Understanding Lava Flow Morphologies and Structures for Hazard Assessment

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Sonia Calvari


Lava flow surface morphologies are like pages of a book. If we are able to read the writing of that book, we can understand its content, and learn, act, and react accordingly. In the same way, if we understand lava surface morphology, recognise how it formed and the hazard it poses while flowing, we can adopt actions to protect from lava flow invasion our villages, infrastructures and local population. The surface of lava is a function of intrinsic and extrinsic qualities, and their combination results in different shapes, sizes, and complexities, as well as in different hazards. Initial sheet flows spreading at high speed have great potential for devastating land, as happened in Hawaii in August 2018. However, their destructive potential significantly decreases with time and distance from the vent. Conversely, lava oozing from the far exit of lava tubes moves slowly but allows the tubes to expand, increasing gradually and slowly the potential hazard for invasion of more remote lands. In this paper, I present an overview of diverse lava flow surfaces, morphologies and structures in a framework of their generating eruptive parameters, in order to suggest preliminary but prompt hazard evaluations that could be applied during the initial phases of effusive volcanic crises at basaltic volcanoes worldwide.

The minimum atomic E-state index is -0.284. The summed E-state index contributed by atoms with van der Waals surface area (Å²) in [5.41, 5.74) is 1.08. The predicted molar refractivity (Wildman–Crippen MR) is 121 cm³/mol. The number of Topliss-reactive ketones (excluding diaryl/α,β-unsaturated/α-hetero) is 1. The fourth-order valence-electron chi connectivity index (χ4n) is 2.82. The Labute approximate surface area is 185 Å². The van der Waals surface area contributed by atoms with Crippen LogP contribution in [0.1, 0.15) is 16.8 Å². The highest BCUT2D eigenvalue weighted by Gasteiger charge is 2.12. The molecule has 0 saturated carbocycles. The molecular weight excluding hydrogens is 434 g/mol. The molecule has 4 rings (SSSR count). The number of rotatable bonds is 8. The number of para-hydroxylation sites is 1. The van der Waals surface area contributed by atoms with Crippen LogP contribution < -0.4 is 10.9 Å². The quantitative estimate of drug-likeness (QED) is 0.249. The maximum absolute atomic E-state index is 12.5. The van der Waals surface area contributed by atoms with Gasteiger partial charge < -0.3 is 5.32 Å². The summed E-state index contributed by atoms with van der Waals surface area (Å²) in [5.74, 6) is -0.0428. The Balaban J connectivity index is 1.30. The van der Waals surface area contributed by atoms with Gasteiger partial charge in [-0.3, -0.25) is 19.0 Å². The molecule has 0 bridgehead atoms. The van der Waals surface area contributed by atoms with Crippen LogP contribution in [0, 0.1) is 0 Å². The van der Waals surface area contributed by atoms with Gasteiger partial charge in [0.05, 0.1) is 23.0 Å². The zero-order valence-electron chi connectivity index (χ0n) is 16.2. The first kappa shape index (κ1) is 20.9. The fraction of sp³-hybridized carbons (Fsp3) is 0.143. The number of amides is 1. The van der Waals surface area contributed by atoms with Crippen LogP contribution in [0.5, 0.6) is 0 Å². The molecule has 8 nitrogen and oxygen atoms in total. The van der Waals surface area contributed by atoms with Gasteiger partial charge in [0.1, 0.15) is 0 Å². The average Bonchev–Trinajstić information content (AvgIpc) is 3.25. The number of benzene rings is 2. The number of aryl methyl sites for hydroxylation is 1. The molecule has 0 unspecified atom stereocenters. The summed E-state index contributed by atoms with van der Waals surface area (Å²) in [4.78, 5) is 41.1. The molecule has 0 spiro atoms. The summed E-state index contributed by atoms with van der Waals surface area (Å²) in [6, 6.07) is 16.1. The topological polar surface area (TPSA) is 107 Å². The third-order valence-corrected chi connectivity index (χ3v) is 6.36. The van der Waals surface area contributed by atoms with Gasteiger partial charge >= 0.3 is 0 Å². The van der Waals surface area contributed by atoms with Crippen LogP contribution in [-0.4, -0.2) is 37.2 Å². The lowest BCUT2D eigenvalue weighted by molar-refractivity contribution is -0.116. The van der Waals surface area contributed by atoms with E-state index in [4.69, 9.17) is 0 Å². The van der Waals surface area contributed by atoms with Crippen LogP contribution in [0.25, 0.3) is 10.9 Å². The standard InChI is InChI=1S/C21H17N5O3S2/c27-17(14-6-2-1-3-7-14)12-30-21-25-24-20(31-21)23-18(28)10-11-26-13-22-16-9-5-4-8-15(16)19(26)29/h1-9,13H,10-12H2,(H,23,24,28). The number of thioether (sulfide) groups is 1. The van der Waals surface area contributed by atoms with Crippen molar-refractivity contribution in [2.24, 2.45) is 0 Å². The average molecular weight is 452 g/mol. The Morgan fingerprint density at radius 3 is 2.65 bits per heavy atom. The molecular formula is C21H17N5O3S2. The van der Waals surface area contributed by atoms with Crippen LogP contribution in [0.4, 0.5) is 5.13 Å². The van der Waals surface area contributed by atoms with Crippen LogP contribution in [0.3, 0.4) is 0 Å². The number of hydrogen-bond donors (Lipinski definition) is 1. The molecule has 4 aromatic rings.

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How to Cite
Calvari, S. (2019) “Understanding Lava Flow Morphologies and Structures for Hazard Assessment”, Annals of Geophysics, 62(2), p. VO217. doi: 10.4401/ag-8048.
Special Issue: MeMoVolc

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